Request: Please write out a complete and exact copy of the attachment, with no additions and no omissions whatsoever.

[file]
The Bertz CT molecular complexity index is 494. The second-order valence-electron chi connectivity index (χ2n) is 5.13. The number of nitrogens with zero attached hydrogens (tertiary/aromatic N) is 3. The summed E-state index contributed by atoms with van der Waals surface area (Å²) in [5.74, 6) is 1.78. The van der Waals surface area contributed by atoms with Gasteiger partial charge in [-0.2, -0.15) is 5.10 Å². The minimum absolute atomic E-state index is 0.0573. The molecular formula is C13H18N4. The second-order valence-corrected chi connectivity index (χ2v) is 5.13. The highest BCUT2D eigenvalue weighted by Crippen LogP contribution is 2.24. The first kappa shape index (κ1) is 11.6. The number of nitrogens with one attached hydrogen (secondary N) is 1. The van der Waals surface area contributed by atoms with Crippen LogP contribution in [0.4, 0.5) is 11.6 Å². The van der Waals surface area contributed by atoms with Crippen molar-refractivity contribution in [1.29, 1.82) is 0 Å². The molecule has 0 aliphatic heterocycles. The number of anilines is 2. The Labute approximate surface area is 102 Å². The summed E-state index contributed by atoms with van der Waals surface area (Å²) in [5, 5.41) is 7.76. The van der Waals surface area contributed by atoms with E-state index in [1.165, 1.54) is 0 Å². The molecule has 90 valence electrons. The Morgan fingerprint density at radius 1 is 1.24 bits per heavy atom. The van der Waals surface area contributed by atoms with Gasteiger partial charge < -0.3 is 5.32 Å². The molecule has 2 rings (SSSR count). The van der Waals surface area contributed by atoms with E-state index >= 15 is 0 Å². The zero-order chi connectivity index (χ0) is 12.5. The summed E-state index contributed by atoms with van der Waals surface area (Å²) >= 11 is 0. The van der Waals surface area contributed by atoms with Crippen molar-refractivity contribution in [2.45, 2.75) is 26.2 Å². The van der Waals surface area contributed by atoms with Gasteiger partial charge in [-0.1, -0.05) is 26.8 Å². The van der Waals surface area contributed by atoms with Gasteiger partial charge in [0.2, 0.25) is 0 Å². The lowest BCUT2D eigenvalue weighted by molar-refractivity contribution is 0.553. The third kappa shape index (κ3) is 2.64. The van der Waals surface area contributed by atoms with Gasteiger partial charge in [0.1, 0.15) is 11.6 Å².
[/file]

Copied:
The Bertz CT molecular complexity index is 494. The second-order valence-electron chi connectivity index (χ2n) is 5.13. The number of nitrogens with zero attached hydrogens (tertiary/aromatic N) is 3. The summed E-state index contributed by atoms with van der Waals surface area (Å²) in [5.74, 6) is 1.78. The van der Waals surface area contributed by atoms with Gasteiger partial charge in [-0.2, -0.15) is 5.10 Å². The minimum absolute atomic E-state index is 0.0573. The molecular formula is C13H18N4. The second-order valence-corrected chi connectivity index (χ2v) is 5.13. The highest BCUT2D eigenvalue weighted by Crippen LogP contribution is 2.24. The first kappa shape index (κ1) is 11.6. The number of nitrogens with one attached hydrogen (secondary N) is 1. The van der Waals surface area contributed by atoms with Crippen LogP contribution in [0.4, 0.5) is 11.6 Å². The van der Waals surface area contributed by atoms with Crippen molar-refractivity contribution in [1.29, 1.82) is 0 Å². The molecule has 0 aliphatic heterocycles. The number of anilines is 2. The Labute approximate surface area is 102 Å². The summed E-state index contributed by atoms with van der Waals surface area (Å²) in [5, 5.41) is 7.76. The van der Waals surface area contributed by atoms with E-state index in [1.165, 1.54) is 0 Å². The molecule has 90 valence electrons. The Morgan fingerprint density at radius 1 is 1.24 bits per heavy atom. The van der Waals surface area contributed by atoms with Gasteiger partial charge < -0.3 is 5.32 Å². The molecule has 2 rings (SSSR count). The van der Waals surface area contributed by atoms with E-state index >= 15 is 0 Å². The zero-order chi connectivity index (χ0) is 12.5. The summed E-state index contributed by atoms with van der Waals surface area (Å²) >= 11 is 0. The van der Waals surface area contributed by atoms with Crippen molar-refractivity contribution in [2.45, 2.75) is 26.2 Å². The van der Waals surface area contributed by atoms with Gasteiger partial charge in [-0.1, -0.05) is 26.8 Å². The van der Waals surface area contributed by atoms with Gasteiger partial charge in [0.2, 0.25) is 0 Å². The lowest BCUT2D eigenvalue weighted by molar-refractivity contribution is 0.553. The third kappa shape index (κ3) is 2.64. The van der Waals surface area contributed by atoms with Gasteiger partial charge in [0.1, 0.15) is 11.6 Å².